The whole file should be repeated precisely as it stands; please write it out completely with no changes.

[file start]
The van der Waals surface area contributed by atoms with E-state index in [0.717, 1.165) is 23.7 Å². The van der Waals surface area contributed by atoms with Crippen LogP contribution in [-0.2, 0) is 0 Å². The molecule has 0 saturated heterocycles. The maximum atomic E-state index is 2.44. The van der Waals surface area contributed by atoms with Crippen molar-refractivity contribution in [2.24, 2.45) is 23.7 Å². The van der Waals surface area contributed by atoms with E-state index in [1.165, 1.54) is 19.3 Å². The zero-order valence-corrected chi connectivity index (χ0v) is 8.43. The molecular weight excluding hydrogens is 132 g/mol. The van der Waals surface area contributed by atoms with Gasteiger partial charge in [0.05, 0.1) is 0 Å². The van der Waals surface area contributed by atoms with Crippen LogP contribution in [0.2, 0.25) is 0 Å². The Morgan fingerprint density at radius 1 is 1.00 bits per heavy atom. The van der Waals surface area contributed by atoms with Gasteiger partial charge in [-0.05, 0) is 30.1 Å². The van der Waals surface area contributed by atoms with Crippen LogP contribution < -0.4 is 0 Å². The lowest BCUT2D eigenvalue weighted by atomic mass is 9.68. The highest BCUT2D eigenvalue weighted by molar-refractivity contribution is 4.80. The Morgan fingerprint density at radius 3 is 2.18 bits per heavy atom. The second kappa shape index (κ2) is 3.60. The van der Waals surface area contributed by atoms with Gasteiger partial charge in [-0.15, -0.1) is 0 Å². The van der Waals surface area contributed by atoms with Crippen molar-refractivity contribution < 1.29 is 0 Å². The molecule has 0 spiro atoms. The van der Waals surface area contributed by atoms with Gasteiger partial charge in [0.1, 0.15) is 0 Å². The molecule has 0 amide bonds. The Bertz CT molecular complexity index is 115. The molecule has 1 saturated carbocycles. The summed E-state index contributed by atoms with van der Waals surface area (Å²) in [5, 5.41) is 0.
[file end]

The van der Waals surface area contributed by atoms with E-state index in [0.717, 1.165) is 23.7 Å². The van der Waals surface area contributed by atoms with Crippen LogP contribution in [-0.2, 0) is 0 Å². The molecule has 0 saturated heterocycles. The maximum atomic E-state index is 2.44. The van der Waals surface area contributed by atoms with Crippen molar-refractivity contribution in [2.24, 2.45) is 23.7 Å². The van der Waals surface area contributed by atoms with E-state index in [1.165, 1.54) is 19.3 Å². The zero-order valence-corrected chi connectivity index (χ0v) is 8.43. The molecular weight excluding hydrogens is 132 g/mol. The van der Waals surface area contributed by atoms with Gasteiger partial charge in [0.05, 0.1) is 0 Å². The van der Waals surface area contributed by atoms with Crippen LogP contribution in [0.2, 0.25) is 0 Å². The Morgan fingerprint density at radius 1 is 1.00 bits per heavy atom. The van der Waals surface area contributed by atoms with Gasteiger partial charge in [-0.05, 0) is 30.1 Å². The van der Waals surface area contributed by atoms with Crippen LogP contribution < -0.4 is 0 Å². The lowest BCUT2D eigenvalue weighted by atomic mass is 9.68. The highest BCUT2D eigenvalue weighted by molar-refractivity contribution is 4.80. The Morgan fingerprint density at radius 3 is 2.18 bits per heavy atom. The second kappa shape index (κ2) is 3.60. The van der Waals surface area contributed by atoms with Gasteiger partial charge in [-0.15, -0.1) is 0 Å². The van der Waals surface area contributed by atoms with Crippen molar-refractivity contribution < 1.29 is 0 Å². The molecule has 0 spiro atoms. The van der Waals surface area contributed by atoms with Gasteiger partial charge in [0.1, 0.15) is 0 Å². The molecule has 0 amide bonds. The Bertz CT molecular complexity index is 115. The molecule has 1 saturated carbocycles. The summed E-state index contributed by atoms with van der Waals surface area (Å²) in [5, 5.41) is 0.